CS 351: Syllabus

Syllabus for Fall 2014

Topics and Reading Assignments

Textbooks

There are many texts on computer graphics. Since this course does not focus on OpenGL, many of the available books are not appropriate. The 2nd edition of the Shirley book is appropriate for the course and has wider coverage than most. In the end, it doesn't really matter which book you choose. The Shirley is straightforward and covers most of what we cover in the course with varying degrees of depth. If you want more depth on graphics mathematics, try one of the graphics math texts, although you'll get most of what you need from the Shirley text and the lectures.

P. Shirley, Fundamentals of Computer Graphics, 2nd ed, AK Peters Ltd, 2002. (recommended text)

A. Watt, 3D Computer Graphics, 3rd Ed., Addison-Wesley, Reading, MA, 2000. (alternative text)

D. F. Rogers, Procedural Elements for Computer Graphics, 2nd Ed., McGraw-Hill, Boston, MA, 1998. (recommended text)

Hearn, D., and M. P. Baker, Computer Graphics (C Version), 2nd Ed., Prentice Hall, Upper Saddle River, NJ, 1997. (alternative text)

Foley, Van Dam, Feiner, Hughes, and Phillips, Introduction to Computer Graphics, Addison-Wesley, Reading, MA, 1994. (alternative text)

E. Lengyel, Mathematics for 3D Game Programming and Computer Graphics, 2nd ed., Charles River Media, 2003. (suggested graphics math text)

D. F. Rogers and J. A. Adams, Mathematical Elements for Computer Graphics, 2nd Ed., McGraw-Hill, Boston, MA, 1990. (suggested graphics math text)

M. Mortenson, Mathematics for Computer Graphics Applications: An Introduction to the Mathematics and Geometry of Cad/Cam, Geometric Modeling, Scientific Visualization, and Other CG Applications, 2nd ed, Industrial Press, 1999. (alternative graphics math text)

P. Schnelder, D. Eberly, Geometric Tools for Computer Graphics (Morgan Kaufmann Series in Computer Graphics and Geometric Modeling), 1st ed, Morgan Kaufmann, 2002. (alternative graphics math text)

F. Dunn and I. Parberry, 3D Math Primer for Graphics and Game Development, 1st ed., Wordware Publishing, 2002. (alternative graphics math text)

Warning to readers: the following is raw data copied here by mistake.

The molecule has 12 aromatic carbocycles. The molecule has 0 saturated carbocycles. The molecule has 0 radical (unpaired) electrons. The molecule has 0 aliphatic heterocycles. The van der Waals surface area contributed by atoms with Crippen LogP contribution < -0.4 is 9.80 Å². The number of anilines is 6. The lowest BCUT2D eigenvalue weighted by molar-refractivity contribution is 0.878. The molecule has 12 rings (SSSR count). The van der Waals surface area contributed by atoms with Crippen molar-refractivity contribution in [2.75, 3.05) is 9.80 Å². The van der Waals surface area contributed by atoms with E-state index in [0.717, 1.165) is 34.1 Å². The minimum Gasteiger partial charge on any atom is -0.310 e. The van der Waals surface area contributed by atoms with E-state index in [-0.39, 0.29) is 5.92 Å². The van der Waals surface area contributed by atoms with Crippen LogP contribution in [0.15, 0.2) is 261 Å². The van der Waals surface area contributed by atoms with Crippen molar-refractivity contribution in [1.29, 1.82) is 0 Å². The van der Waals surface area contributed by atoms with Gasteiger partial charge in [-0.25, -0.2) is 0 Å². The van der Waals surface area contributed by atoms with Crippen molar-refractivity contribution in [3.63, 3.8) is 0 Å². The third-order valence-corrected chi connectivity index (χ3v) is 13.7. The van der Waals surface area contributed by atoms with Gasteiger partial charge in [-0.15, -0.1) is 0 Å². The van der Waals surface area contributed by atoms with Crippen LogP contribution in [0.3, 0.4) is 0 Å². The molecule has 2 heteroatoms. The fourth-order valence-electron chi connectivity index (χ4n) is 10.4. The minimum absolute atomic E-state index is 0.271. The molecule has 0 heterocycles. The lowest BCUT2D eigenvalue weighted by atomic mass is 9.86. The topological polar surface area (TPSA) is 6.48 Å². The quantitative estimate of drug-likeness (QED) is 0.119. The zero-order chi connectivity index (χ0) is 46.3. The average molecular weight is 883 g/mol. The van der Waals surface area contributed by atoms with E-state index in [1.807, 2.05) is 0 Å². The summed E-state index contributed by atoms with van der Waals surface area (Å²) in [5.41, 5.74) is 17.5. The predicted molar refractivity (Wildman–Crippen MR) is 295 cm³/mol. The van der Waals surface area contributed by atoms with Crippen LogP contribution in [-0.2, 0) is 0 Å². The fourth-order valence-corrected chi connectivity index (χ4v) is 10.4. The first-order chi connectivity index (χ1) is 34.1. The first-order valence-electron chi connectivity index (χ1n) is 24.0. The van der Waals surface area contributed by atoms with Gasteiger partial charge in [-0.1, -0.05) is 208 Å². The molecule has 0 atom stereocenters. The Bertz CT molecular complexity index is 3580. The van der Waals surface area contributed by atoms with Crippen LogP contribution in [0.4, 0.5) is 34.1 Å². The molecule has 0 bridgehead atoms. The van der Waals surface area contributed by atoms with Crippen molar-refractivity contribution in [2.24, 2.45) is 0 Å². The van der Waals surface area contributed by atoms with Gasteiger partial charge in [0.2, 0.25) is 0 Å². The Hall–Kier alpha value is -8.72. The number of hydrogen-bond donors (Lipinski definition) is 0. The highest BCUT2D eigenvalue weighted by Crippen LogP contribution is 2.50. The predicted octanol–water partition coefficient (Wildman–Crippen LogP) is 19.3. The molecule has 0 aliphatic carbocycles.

Grading

Grading will be based on four items: projects (50%), quizzes/exams(30%) your portfolio (10%), and a final presentation (10%). Your code will be graded on functionality, correctness, design, and style. Your portfolio will be judged based on completeness, complexity, and visual interest. Your final presentation will be judged based on content, presentation quality, and your ability to answer questions. Your portfolio will be the primary personalized aspect of the course. It incorporates the concept of extensions, in that you can put together a complete portfolio for 80% of that grade, but increase that by creating additional pieces that demonstrate interesting computer graphics concepts.


Programming Assignments & Portfolio:

The course incorporates a number of sequential assignments. As part of each assignment you will create pictures. There will always be 1-2 required pictures; you should also create 2 or more pictures of your own design for your portfolio with each assignment. If you are working in pairs, you will hand in a single writeup, but you should still create your own versions of any pictures that require creativity.

Late Policy: Quite simply, don't fall behind. Since every assignment will build on the previous one, it is essential that you keep up. If you don't, I don't really need to assess a penalty since you won't complete the next assignment very well either.

However, the policy will be as follows. Any assignment turned in by the due date will receive full credit for the work completed. Any assignment turned in after the due date will receive reduced credit, but no less than 50% credit for the work completed.

Collaboration on assignment concepts and ideas between groups is acceptable, but you need to understand everything you do, and your code should be your own group's code. If you use ideas from another group, you must indicate that within your code or writeup. Err on the side of caution. The worst thing that can happen is the professor noticing disturbing similarities in homeworks or assignments with no attribution of credit.

Handin

For each assignment, you will put together a web or wiki page for the writeup. The writeup should describe the assignment, explain any required theory, and present the results. Your audience for the writeup is your fellow students who might be interested in what you're doing. To hand in your code, email the professor a zip or tgz file. The professor should be able to compile your code using make. Do not include any unnecessary images or other large files in your zip/tar file.


Weekly Topics and Readings

WeekTopicsReading
1:
  • Introduction, course concept
  • Representing images
  • C/C++
Shirley, Chapters 1, 3
2:
  • Working with images
  • Graphics primitives
  • Line drawing
Shirley, Chapters 2, 3
3:
  • Circles, Ellipses
  • Polygons
  • Filled objects
Shirley, Chapter 3
4:
  • Rasterization
  • Scanline fill
  • anti-aliasing
Shirley, Chapters 3, 4
5:
  • 2-D transformations
  • 2-D viewing / clipping
  • Hierarchical modeling
Shirley, Chapters 5, 6
6:
  • 3-D transformations
  • Review
  • Midterm Exam
Shirley, Chapters 5, 6
7:
  • 3-D Viewing
  • Orthographic projection
  • Perspective projection
Shirley, Chapter 7
8:
  • 3-D Object models
  • Splines, Bezier curves and surfaces
  • Hidden surface removal
Shirley, Chapters 2, 8, 13, 15
9:
  • Z-buffer algorithm
  • Shading
  • Illumination models
Shirley, Chapters 8, 9, 19, 20, 24
10:
  • Rendering algorithms
  • Shadows
Shirley, Chapters 10, 12
11:
  • Texture mapping
  • Animation
Shirley, Chapters 11, 16
12:
  • Particle systems
  • Behavioral modeling
Shirley, Chapter 16
13:
  • Ray tracing
  • Radiosity
Shirley, Chapters 10, 19, 23